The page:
This Kickstarter project has authentic lyrics and a raw, rootsy sound.

Time: 10 tracks / 35 mins

I have known of The Sweet Sorrows front man Sammy Horner for years, from his days in the Celtic rock band The Electrics, so I was looking forward to hearing this one. About three tracks in, I thought, “This isn’t very Celtic; it sounds far more like Americana” – at which point I kicked myself, realising what the whole name meant.

Horner’s music is very different now.  It doesn’t rock; it’s pretty slow; Horner’s wife Kylie shares most vocals; and here the Celtic element is more window dressing on Americana than most of the content. (That said, if you doubled up the speed of “A Hundred Years,” whose key line is “May you live a hundred years with one more to repent,” it would probably sound quite like The Electrics.)

My initial reaction was major disappointment, and I put off further plays for longer than I should have, but subsequent hearings uncovered a depth that I didn’t spot at first – particularly in the lyrics.

Husband-and-wife duos like this normally give me the impression of couples who tour small rural bars to top up their earnings with one of them only there because of the relationship. But there is an advantage to their songwriting: real life can break in. Songs like “Heartbreaking Beautiful” and “A Few Scars” do that job here.

The latter explains that they have “a few scars, Baby, that ain’t healed over yet.” It’s this honesty from experience of how relationships can fail that endears them to live audiences and they flash those scars in “The Angel’s Share:”
“I told myself I’d never burn a bridge,
 But time it tends to fire up the flame
 I’ll watch it till there’s nothing left but ashes in the stream
 And you won’t even have to share the blame.”

But two tracks later, they sing, “When anger burns a bridge, forgiveness teaches us to swim."

In between, experience of a broader kind shows, when they set out a few healthy values in... well, you can work out what it’s called:  

“I don’t believe in instant stardom; I don’t believe in easy plans
I don’t believe that you get good at anything unless you give it lots of time...

I don’t believe in greedy bankers; I don’t believe in billionaires
I don’t believe in watching children starve, so we can keep our growing share...

I can’t supply you with the answers, for there’s a lot to figure out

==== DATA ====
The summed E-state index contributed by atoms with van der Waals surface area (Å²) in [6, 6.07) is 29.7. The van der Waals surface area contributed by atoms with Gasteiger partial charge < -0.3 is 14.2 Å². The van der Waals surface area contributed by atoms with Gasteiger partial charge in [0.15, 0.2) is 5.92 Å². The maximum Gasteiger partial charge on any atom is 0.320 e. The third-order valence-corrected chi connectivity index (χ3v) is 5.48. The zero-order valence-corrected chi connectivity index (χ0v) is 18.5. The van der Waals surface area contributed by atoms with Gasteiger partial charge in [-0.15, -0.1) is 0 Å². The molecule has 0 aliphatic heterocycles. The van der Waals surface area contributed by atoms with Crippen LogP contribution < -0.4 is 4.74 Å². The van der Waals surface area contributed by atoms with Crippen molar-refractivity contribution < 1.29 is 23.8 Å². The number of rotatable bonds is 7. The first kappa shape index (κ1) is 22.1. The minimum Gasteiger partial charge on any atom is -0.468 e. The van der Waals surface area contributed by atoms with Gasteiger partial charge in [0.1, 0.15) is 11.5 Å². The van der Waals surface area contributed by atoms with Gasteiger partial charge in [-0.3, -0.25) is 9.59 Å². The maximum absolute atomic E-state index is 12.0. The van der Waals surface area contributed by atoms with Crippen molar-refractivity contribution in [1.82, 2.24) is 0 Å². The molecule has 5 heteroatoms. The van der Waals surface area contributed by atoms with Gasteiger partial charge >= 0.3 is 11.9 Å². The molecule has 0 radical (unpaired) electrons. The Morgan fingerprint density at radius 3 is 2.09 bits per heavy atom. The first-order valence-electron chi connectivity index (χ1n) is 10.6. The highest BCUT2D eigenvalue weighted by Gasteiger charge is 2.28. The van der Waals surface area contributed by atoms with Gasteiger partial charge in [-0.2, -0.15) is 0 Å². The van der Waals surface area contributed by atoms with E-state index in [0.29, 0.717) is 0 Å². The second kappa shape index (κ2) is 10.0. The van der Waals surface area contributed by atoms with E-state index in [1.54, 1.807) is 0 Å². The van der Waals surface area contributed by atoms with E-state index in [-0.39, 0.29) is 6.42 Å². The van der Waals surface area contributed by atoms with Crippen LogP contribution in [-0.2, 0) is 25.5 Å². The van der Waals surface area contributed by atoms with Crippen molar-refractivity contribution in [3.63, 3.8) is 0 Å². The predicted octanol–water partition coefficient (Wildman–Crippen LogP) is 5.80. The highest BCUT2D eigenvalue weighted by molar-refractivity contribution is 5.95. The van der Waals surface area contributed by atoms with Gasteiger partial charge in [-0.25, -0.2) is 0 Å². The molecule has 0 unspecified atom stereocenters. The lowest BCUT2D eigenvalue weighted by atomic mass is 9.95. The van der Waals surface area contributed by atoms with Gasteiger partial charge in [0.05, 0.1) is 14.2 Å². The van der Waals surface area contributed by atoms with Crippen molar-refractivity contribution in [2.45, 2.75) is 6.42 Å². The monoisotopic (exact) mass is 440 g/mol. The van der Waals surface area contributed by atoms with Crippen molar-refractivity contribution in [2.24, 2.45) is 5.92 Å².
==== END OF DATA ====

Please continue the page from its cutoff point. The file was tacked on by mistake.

I’m pretty sure that every single one needs to leave a little room for doubt.

I don’t believe in drowning sorrows; I don’t believe that life is fair
I don’t believe in doing nothing and then saying that you’re taking it to God in prayer.
I don’t believe in loving money; I don’t subscribe to that point of view
I don’t believe in everything, but I think I believe in you.”

There is a far fuller, bluesy sound to “An Gorta Mor” (which translates in Gaeiic as ‘The Great Hunger’, better known as the Irish Potato Famine). It’s a song that links this tragic event with today’s hunger for truth. Probably the best sounding track, denser guitar and emotive fiddle give this a richness that reveals the hand of producer Phil Madeira, as does “Place Where We Can Rest,” which is a very complete song, tightly written and sounding creamily smooth.

It may be Madeira’s role that makes the release way more Americana than Celtic, but there are some lovely pieces of fiddle in the upbeat and very Irish “Wexford in the Morning” – it’s how The Pogues might sound, if they were Christian and throwing blessings around.

While recognising their own scars, this is essentially an album of healing, as shown in the generous and invitational “A Place that They Can Rest:”
“One came many years ago, these words he had to say
There is a kingdom here and now, and enter it you may
Its built on truth and justice, I speak no word of jest
The best of you, the worst of you, can find a place to rest

Well this was music to the orphan, to the widow’s heart a song
The outcast laughed with joy at last, the place he could belong
And everyone who doubted, everyone who second guessed
They are ushered through a thin veil to a place that they can rest.”

Derek Walker